28th November 2019
How often should you change alternator belt?
Serpentine belts are built to last – much longer than before because of advancements in rubber technology. Under ideal conditions, a belt should stick with you for an average of 60,000 to 100,000 miles. Pretty impressive. However, some belts are manually tensioned and may need to be adjusted.
Consequently, how much should it cost to replace a timing belt?
The majority of the cost is labor, because many parts need to be removed from the engine to gain access to the belt. A typical timing belt will only cost between $25 and $50, but the repair takes at least a few hours. The labor cost to replace a timing belt can range from $200 – $900.
How much does it cost to replace the belt in the car?
Know what price you should pay to get your vehicle fixed. The average cost for a serpentine belt replacement is between $76 and $164. Labor costs are estimated between $35 and $100 while parts are priced between $41 and $64. Estimate does not include taxes and fees.
Symptoms of a Faulty Timing Belt
- 1) Rough Idling of the Engine. There are teeth on the timing belts which grip gears as they're rotating various engine parts and components.
- 2) Misfire of the Engine.
- 3) Smoke from the Engine.
- 4) Oil Pressure Decline.
- 5) Pistons or Valves That Are Broken.
If the timing belt snaps, they run into each other, causing bent valves (most common), cylinder head or camshaft damage, and possibly piston and cylinder wall damage. While it is possible that no damage could occur from a snapped belt on an interference engine, such a case is unlikely.
Essentially, it coordinates the rotations of the camshaft and crankshaft so the engine's valves and pistons move in sync. The expected lifespan of your timing belt is specific to your car and engine configuration, usually between 60,000 and 100,000 miles.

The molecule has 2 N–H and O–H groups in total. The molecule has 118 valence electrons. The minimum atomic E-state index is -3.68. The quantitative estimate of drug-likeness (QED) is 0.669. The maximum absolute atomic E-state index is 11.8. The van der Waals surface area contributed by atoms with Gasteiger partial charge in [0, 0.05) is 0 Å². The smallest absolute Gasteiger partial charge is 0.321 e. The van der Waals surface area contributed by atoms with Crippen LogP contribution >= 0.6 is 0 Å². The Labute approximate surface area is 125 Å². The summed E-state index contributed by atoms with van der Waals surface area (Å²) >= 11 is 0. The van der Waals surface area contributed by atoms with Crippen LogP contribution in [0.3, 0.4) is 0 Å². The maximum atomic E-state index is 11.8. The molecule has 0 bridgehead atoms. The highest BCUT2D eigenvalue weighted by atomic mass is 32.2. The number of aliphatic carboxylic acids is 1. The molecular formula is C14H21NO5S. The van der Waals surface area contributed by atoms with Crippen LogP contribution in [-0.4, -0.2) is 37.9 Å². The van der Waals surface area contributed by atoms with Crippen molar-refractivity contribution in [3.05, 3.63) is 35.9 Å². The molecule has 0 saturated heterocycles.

A drive belt (also can be called accessory drive belt, serpentine belt, alternator belt, or fan belt) is a rubber belt that powers the engines accessories. This always includes the alternator and AC compressor. The timing belt drives the cam shafts of the engine and thus, the valves and timing of the engine.
The average cost for a serpentine belt replacement is between $76 and $164. Labor costs are estimated between $35 and $100 while parts are priced between $41 and $64. Estimate does not include taxes and fees.
1. Grinding or squeaking noise from the belts or tensioner. The most common symptom of a bad or failing drive belt tensioner is noise from the belts or tensioner. If the tensioner is loose the belts may squeak or squeal, especially when the engine is first started.
Serpentine belts are built to last – much longer than before because of advancements in rubber technology. Under ideal conditions, a belt should stick with you for an average of 60,000 to 100,000 miles.
Symptoms of a Bad or Failing Serpentine/Drive Belt
- Squealing noise from the front of the vehicle. If you notice a squealing noise coming from the front of your vehicle, it could be from the serpentine belt.